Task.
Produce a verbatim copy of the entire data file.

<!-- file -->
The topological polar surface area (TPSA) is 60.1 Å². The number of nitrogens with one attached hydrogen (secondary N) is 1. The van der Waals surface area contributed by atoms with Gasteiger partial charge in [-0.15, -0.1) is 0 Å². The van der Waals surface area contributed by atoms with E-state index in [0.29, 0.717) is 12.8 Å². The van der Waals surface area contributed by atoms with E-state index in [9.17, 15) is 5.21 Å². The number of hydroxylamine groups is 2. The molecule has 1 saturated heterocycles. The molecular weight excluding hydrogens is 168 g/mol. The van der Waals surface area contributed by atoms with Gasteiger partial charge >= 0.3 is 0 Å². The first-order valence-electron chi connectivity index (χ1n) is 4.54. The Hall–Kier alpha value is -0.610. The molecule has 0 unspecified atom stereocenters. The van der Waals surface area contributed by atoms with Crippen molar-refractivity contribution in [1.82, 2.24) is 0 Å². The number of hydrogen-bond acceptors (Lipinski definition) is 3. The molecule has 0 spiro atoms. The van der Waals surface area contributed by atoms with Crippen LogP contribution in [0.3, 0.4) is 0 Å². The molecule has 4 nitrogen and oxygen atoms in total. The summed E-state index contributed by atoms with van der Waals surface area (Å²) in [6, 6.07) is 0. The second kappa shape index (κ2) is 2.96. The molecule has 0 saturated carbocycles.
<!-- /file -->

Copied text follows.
The topological polar surface area (TPSA) is 60.1 Å². The number of nitrogens with one attached hydrogen (secondary N) is 1. The van der Waals surface area contributed by atoms with Gasteiger partial charge in [-0.15, -0.1) is 0 Å². The van der Waals surface area contributed by atoms with E-state index in [0.29, 0.717) is 12.8 Å². The van der Waals surface area contributed by atoms with E-state index in [9.17, 15) is 5.21 Å². The number of hydroxylamine groups is 2. The molecule has 1 saturated heterocycles. The molecular weight excluding hydrogens is 168 g/mol. The van der Waals surface area contributed by atoms with Gasteiger partial charge >= 0.3 is 0 Å². The first-order valence-electron chi connectivity index (χ1n) is 4.54. The Hall–Kier alpha value is -0.610. The molecule has 0 unspecified atom stereocenters. The van der Waals surface area contributed by atoms with Crippen molar-refractivity contribution in [1.82, 2.24) is 0 Å². The number of hydrogen-bond acceptors (Lipinski definition) is 3. The molecule has 0 spiro atoms. The van der Waals surface area contributed by atoms with Crippen LogP contribution in [0.3, 0.4) is 0 Å². The molecule has 4 nitrogen and oxygen atoms in total. The summed E-state index contributed by atoms with van der Waals surface area (Å²) in [6, 6.07) is 0. The second kappa shape index (κ2) is 2.96. The molecule has 0 saturated carbocycles.